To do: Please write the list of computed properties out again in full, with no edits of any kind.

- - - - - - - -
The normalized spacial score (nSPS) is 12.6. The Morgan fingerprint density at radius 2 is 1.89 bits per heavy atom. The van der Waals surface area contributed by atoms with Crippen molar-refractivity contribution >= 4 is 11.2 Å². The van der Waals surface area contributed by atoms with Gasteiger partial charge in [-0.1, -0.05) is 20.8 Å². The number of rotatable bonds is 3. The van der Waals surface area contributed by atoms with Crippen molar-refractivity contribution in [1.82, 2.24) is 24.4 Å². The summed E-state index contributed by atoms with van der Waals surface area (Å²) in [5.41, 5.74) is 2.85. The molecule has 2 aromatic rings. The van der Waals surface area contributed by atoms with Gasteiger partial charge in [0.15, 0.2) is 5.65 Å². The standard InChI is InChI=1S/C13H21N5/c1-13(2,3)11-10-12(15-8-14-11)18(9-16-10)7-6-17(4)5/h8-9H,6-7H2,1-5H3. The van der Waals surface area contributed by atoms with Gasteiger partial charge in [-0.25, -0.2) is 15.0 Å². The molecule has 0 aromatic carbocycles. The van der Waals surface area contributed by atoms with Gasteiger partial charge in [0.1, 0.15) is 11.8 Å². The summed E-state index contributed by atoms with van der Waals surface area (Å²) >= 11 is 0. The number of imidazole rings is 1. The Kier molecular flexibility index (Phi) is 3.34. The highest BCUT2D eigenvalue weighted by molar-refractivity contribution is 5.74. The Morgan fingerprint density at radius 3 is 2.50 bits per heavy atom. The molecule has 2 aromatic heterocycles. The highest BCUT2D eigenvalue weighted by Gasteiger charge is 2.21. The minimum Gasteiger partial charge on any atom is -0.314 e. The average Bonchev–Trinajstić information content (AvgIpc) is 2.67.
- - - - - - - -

The normalized spacial score (nSPS) is 12.6. The Morgan fingerprint density at radius 2 is 1.89 bits per heavy atom. The van der Waals surface area contributed by atoms with Crippen molar-refractivity contribution >= 4 is 11.2 Å². The van der Waals surface area contributed by atoms with Gasteiger partial charge in [-0.1, -0.05) is 20.8 Å². The number of rotatable bonds is 3. The van der Waals surface area contributed by atoms with Crippen molar-refractivity contribution in [1.82, 2.24) is 24.4 Å². The summed E-state index contributed by atoms with van der Waals surface area (Å²) in [5.41, 5.74) is 2.85. The molecule has 2 aromatic rings. The van der Waals surface area contributed by atoms with Gasteiger partial charge in [0.15, 0.2) is 5.65 Å². The standard InChI is InChI=1S/C13H21N5/c1-13(2,3)11-10-12(15-8-14-11)18(9-16-10)7-6-17(4)5/h8-9H,6-7H2,1-5H3. The van der Waals surface area contributed by atoms with Gasteiger partial charge in [-0.25, -0.2) is 15.0 Å². The molecule has 0 aromatic carbocycles. The van der Waals surface area contributed by atoms with Gasteiger partial charge in [0.1, 0.15) is 11.8 Å². The summed E-state index contributed by atoms with van der Waals surface area (Å²) >= 11 is 0. The number of imidazole rings is 1. The Kier molecular flexibility index (Phi) is 3.34. The highest BCUT2D eigenvalue weighted by molar-refractivity contribution is 5.74. The Morgan fingerprint density at radius 3 is 2.50 bits per heavy atom. The molecule has 2 aromatic heterocycles. The highest BCUT2D eigenvalue weighted by Gasteiger charge is 2.21. The minimum Gasteiger partial charge on any atom is -0.314 e. The average Bonchev–Trinajstić information content (AvgIpc) is 2.67.